The Securities and Exchange Commission is proposing new rules that will make it harder to invest in “geared” exchange-traded funds, an in-vogue term for leveraged and inverse ETFs. The SEC’s timing is especially awkward, given that many financial advisors and their clients were seeking defensive investment options, like inverse funds, as equities tumbled during the coronavirus crisis.

Under the proposed rule 18f-4, investors will be required to provide extensive personal financial and related data to their broker or advisor before being allowed to buy geared funds. This same rule was originally proposed in 2015, but got abandoned. Clearly, the original rule, like the current re-proposed one, has serious flaws. Why was it allowed to be resurrected?

As of early March, there were 162 geared ETFs with assets under management of $38.6 billion, according to They cover various asset classes including stocks, bonds, currencies, commodities and alternatives.

Let’s examine a few reasons the SEC’s re-regulation of geared ETFs is unnecessary.

The new rule misses a big problem. The lack of uniformity in the names of leveraged and inverse-performing ETFs is a big problem. Not only does it contribute to investors’ confusion, but the SEC’s proposed rule says nothing about it. For example, certain geared ETFs include the amount of daily leverage they use (whether it is “2x” or “3x”) in their actual fund names while other ETFs that provide similar leveraged exposure don’t. These inconsistencies should be fixed before the SEC proposes new rules.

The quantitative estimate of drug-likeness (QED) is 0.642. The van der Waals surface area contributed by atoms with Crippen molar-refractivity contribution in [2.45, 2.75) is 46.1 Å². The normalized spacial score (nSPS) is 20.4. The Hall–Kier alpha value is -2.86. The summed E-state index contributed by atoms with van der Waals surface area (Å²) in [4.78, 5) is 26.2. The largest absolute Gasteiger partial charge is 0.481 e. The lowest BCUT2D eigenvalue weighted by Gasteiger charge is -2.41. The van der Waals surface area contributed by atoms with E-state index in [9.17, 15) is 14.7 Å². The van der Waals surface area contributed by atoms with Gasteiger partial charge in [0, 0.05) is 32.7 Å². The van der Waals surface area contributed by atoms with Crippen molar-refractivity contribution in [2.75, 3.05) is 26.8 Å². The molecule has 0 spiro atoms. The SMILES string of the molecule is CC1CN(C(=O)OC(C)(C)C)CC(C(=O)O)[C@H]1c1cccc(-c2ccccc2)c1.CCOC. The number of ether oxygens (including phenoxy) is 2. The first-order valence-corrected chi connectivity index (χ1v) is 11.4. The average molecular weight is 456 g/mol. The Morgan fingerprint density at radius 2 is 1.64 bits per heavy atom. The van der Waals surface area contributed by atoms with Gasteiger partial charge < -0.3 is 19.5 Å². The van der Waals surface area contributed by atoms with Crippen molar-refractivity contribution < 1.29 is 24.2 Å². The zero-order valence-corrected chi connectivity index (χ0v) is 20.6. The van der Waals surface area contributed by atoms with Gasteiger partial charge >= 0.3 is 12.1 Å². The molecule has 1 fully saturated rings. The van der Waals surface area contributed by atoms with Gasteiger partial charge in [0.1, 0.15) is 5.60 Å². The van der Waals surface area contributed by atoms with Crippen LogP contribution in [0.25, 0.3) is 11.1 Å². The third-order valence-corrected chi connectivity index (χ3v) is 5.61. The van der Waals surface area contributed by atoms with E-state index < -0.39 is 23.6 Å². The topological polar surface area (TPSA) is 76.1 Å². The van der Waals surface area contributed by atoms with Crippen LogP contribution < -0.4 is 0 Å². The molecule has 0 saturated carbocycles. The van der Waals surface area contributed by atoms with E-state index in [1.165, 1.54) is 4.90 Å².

Re-regulating registered products is overkill. ETFs are already heavily regulated products that require a prospectus, along with other disclosures and legal filings before they reach the publicly traded markets. Adding another layer of regulation via cumbersome paperwork would be entirely new terrain for registered products that could restrict unfettered access to publicly traded securities.

There’s an onerous cost for compliance. It’s been said the principal job of any good police force is to protect the city, not to destroy it. Unfortunately, rule 18f-4 leans more toward the latter because it’s going to cost a massive $2.4 billion, plus another $450 million annually, for the ETF industry to comply, according to the SEC Division of Economic and Risk Analysis. The unintended consequences of these higher compliance costs will be absorbed by investors, the very group the SEC is trying to protect.

Investor complaints are declining. A July 2019 survey by the North American Securities Administrators Association found that “the number of customer complaints, regulatory actions and arbitration awards or civil [judgments] regarding leveraged and or inverse ETFs in recent years was low.” Why is the SEC aggressively pursuing the re-regulation of ETF products with declining levels of customer complaints? Shouldn’t regulatory attention be centered on products and in markets where complaints are rising? 

Many years ago, a veteran securities attorney once told me that financial markets are over-regulated and under-policed. Is the SEC over-regulating in the case of geared ETFs? I’ve worked in the ETF industry since 2003, and my take is that it clearly is. Enforcing existing securities rules that govern geared ETFs should be the SEC’s priority, not creating new rules.

The open comment period on ETF rule 18f-4 expired on March 24, and the SEC’s final rule determination had not been made when this article went to press.